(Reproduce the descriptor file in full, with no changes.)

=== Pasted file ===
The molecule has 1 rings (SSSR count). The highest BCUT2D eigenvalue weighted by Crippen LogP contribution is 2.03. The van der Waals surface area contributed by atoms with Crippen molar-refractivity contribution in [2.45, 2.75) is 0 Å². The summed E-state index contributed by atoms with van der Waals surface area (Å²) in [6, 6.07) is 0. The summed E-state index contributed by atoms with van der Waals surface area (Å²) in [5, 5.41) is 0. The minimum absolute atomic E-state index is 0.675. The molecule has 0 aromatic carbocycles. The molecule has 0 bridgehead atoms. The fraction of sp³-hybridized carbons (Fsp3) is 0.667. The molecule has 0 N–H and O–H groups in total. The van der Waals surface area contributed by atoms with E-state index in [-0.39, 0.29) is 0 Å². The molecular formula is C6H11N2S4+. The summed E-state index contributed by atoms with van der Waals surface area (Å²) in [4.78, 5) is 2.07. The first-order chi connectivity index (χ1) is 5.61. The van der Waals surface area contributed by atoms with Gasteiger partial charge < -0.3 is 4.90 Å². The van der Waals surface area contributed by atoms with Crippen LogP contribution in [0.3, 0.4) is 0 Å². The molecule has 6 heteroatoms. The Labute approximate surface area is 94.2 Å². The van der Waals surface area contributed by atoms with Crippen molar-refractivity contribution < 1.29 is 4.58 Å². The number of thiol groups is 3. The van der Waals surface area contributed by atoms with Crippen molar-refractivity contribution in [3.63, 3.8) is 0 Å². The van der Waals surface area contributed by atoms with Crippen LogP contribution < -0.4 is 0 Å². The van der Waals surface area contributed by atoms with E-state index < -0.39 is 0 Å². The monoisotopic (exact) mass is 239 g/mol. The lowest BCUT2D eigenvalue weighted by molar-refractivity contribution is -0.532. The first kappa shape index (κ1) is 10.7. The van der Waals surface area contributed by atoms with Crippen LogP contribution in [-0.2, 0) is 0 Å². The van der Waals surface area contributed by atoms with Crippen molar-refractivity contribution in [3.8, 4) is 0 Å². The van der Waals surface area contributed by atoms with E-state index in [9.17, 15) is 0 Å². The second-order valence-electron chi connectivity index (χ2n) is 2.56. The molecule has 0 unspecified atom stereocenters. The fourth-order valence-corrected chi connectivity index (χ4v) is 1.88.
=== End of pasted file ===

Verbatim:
The molecule has 1 rings (SSSR count). The highest BCUT2D eigenvalue weighted by Crippen LogP contribution is 2.03. The van der Waals surface area contributed by atoms with Crippen molar-refractivity contribution in [2.45, 2.75) is 0 Å². The summed E-state index contributed by atoms with van der Waals surface area (Å²) in [6, 6.07) is 0. The summed E-state index contributed by atoms with van der Waals surface area (Å²) in [5, 5.41) is 0. The minimum absolute atomic E-state index is 0.675. The molecule has 0 aromatic carbocycles. The molecule has 0 bridgehead atoms. The fraction of sp³-hybridized carbons (Fsp3) is 0.667. The molecule has 0 N–H and O–H groups in total. The van der Waals surface area contributed by atoms with E-state index in [-0.39, 0.29) is 0 Å². The molecular formula is C6H11N2S4+. The summed E-state index contributed by atoms with van der Waals surface area (Å²) in [4.78, 5) is 2.07. The first-order chi connectivity index (χ1) is 5.61. The van der Waals surface area contributed by atoms with Gasteiger partial charge < -0.3 is 4.90 Å². The van der Waals surface area contributed by atoms with Crippen LogP contribution in [0.3, 0.4) is 0 Å². The molecule has 6 heteroatoms. The Labute approximate surface area is 94.2 Å². The van der Waals surface area contributed by atoms with Crippen molar-refractivity contribution < 1.29 is 4.58 Å². The number of thiol groups is 3. The van der Waals surface area contributed by atoms with Crippen molar-refractivity contribution in [3.63, 3.8) is 0 Å². The van der Waals surface area contributed by atoms with Crippen LogP contribution < -0.4 is 0 Å². The van der Waals surface area contributed by atoms with E-state index < -0.39 is 0 Å². The monoisotopic (exact) mass is 239 g/mol. The lowest BCUT2D eigenvalue weighted by molar-refractivity contribution is -0.532. The first kappa shape index (κ1) is 10.7. The van der Waals surface area contributed by atoms with Crippen LogP contribution in [-0.2, 0) is 0 Å². The van der Waals surface area contributed by atoms with Crippen molar-refractivity contribution in [3.8, 4) is 0 Å². The van der Waals surface area contributed by atoms with E-state index in [9.17, 15) is 0 Å². The second-order valence-electron chi connectivity index (χ2n) is 2.56. The molecule has 0 unspecified atom stereocenters. The fourth-order valence-corrected chi connectivity index (χ4v) is 1.88.